To wrap things up, it will be interesting to see what happens. The thing I’m looking forward to the most this year is being reunited with my husband…my world will not be okay until I come face to face again and feel him in my arms… 🙂

Cheers to 2015!

* If you’re a part of a military community, have you ever experienced any sort of issues?

*What are you looking forward to the most this year?


19 thoughts on “Trying to Conceive in the Military Community

  1. Wishing you lots of luck on this journey! As a former FRG leader (two times) I completely agree about everyone being included! It’s so important to support one another …. granted being an FRG leader comes with a LOT of headaches too haha.

  2. It can be isolating to be surrounded by people with babies. I feel that way sometimes, and I’m not even trying to conceive! I think it helps to find other kid-free people. My two best girl friends here are both career-driven, smart, funny, baby-free ladies with similar interests. FRG meetings and other unit events tend to be a baby fest, but if you’re out and about doing the stuff you enjoy (for me that was joining a running group and going to yoga, but there is also a craft group, and library book clubs and all kinds of stuff) you will find your people. That makes a big difference.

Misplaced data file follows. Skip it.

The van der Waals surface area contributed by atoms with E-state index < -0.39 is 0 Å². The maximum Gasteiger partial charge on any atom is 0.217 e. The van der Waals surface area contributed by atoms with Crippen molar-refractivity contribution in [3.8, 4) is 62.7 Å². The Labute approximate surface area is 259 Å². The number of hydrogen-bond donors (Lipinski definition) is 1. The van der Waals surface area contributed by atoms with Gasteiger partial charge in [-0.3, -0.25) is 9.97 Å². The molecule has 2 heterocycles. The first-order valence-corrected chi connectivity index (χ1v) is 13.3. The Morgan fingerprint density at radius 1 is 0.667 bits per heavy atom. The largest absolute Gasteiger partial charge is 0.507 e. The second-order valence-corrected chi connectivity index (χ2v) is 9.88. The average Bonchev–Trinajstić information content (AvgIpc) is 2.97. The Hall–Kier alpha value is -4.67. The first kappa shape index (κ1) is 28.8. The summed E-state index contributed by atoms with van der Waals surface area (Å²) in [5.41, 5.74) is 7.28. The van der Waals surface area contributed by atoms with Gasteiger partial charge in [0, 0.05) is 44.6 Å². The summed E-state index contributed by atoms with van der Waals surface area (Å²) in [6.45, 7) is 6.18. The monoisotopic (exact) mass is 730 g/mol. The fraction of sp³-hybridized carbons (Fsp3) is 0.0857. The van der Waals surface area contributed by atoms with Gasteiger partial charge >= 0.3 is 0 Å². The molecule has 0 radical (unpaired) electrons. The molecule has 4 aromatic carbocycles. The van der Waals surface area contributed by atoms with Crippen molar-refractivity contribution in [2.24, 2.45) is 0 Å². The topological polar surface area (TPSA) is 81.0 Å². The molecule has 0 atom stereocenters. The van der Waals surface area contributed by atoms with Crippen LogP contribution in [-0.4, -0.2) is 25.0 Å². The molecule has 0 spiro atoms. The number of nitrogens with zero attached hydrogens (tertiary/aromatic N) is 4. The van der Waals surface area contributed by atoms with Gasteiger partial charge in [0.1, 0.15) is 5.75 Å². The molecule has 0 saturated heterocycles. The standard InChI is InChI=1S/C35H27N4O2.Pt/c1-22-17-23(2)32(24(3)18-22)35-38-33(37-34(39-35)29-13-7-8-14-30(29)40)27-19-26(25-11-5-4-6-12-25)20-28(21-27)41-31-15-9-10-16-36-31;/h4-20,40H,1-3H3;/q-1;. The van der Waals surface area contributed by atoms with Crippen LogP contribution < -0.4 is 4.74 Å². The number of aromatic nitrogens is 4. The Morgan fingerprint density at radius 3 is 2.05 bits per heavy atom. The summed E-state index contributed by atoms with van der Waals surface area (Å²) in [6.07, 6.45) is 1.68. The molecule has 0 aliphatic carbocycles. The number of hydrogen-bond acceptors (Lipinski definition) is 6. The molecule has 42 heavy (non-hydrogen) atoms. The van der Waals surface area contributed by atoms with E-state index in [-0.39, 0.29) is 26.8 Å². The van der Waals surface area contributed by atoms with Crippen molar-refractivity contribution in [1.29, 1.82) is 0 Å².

Best wishes to you and your husband as he wraps up this deployment and y’all get back to baby making!

  3. Thank you for your input, Amy! After I get back into the groove of running (I stopped to see if it influenced my cycles at all ), I’d definitely love to join the running group! I didn’t know there were such thing as craft groups- how do I find out about this stuff?! I’ve read through your experience with your husband’s deployments, and that has helped a lot!

    • You should definitely join us at Wear Blue! It’s so much fun and everyone is really nice. Or if you ever want, we can meet up at Starbucks some time and just chit-chat! I’m always looking for an excuse to go to Starbucks. 🙂

  4. The FRG is a challenging group! 3 or 4 ladies in our FRG had babies in the last 6 months. It was all anyone could talk about! I don’t have kids, so it was definitely alienating. I can only imagine how much harder that is for someone who is trying to conceive. Best of luck when your husband comes home! I hope to see you at a Wear Blue meet up!